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Doctors and scientists conducting research on anorexia are focused on understanding and treating this eating disorder. Current areas of research include appetite control biology, hormones, genetics, and the brain. Scientists are also looking for ways to better treat anorexia, as well as preventing it from ever developing.

Anorexia Research: An Overview

Research on anorexia is contributing to advances in the understanding and treatment of the eating disorder.
Doctors and scientists involved with this research are focusing on a number of different areas, including the effectiveness of psychosocial interventions, medications, and the combination of these treatments, with the goal of improving outcomes for people with anorexia.
Researchers are also studying the impact of various factors on developing the condition, including:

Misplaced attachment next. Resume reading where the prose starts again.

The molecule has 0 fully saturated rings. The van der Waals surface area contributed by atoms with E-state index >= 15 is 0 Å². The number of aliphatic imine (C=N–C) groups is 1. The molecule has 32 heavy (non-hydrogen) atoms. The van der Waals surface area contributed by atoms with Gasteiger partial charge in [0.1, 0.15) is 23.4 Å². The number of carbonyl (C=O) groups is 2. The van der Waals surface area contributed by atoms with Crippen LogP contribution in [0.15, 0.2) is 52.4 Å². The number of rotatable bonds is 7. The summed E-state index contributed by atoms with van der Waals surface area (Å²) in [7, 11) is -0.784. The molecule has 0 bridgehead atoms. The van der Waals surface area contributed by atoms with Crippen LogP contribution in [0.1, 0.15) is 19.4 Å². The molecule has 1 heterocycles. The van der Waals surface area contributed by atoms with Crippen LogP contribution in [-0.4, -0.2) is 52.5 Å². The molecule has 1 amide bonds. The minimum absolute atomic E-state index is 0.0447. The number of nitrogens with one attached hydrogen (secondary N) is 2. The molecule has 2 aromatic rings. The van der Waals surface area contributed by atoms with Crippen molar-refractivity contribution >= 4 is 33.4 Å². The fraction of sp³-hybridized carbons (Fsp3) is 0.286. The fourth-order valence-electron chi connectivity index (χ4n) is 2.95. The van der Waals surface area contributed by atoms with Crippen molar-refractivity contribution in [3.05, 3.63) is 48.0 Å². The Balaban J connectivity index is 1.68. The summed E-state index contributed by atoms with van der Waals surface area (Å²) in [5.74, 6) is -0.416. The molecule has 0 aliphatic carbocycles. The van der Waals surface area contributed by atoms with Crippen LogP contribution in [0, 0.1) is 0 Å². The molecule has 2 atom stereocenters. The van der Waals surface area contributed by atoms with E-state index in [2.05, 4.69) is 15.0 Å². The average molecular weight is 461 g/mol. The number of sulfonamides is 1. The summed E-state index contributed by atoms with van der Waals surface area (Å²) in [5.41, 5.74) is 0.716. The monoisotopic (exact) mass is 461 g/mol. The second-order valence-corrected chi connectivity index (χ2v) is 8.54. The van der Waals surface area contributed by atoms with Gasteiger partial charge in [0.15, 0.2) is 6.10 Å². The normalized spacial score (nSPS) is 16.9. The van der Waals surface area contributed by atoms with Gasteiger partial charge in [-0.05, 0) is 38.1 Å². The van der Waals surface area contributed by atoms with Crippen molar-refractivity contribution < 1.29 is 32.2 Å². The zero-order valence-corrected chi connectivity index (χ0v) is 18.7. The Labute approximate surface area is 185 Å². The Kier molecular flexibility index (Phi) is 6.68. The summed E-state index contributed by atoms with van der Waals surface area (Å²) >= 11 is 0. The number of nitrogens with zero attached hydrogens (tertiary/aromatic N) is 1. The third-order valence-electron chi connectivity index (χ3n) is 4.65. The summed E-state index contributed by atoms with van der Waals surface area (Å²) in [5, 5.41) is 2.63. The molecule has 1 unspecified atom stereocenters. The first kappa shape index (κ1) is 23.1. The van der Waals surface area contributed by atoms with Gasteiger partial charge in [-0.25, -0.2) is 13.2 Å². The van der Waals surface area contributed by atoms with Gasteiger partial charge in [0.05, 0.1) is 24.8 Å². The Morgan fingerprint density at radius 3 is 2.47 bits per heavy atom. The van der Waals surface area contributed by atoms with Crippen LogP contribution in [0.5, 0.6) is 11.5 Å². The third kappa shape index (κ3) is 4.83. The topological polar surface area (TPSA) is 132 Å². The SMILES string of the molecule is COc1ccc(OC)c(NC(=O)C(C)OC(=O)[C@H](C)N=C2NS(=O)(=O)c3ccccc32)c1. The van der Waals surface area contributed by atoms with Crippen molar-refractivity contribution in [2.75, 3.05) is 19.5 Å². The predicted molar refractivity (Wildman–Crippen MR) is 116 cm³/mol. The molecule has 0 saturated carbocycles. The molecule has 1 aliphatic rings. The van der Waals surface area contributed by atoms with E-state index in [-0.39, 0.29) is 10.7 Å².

• Appetite control biology
  • Genetics
  • The brain
  • Hormones.

Research on Anorexia and Appetite Control Biology

Anorexia involves serious disturbances in eating behavior, such as an extreme and unhealthy reduction of food intake, as well as feelings of distress or extreme concern about body shape or weight.
Researchers are investigating how and why initially voluntary behaviors, such as eating smaller amounts of food than usual, at some point move beyond the ability to control it in some people and develop into anorexia. Studies on the basic biology of appetite control and its alteration by prolonged starvation have uncovered enormous complexity, but in the end, have the potential to lead to new pharmacologic treatments for the condition.

Anorexia Research on Genetics

Several family and twin studies suggest that there is a strong chance that anorexia is passed down in families, and researchers are searching for genes that indicate a susceptibility to the eating disorder.
Scientists suspect that multiple genes may interact with environmental and other factors to increase the risk of developing anorexia. Identification of these "susceptibility genes" can help lead to the development of improved treatments.
Written by/reviewed by:
Last reviewed by: Arthur Schoenstadt, MD
Last updated/reviewed:
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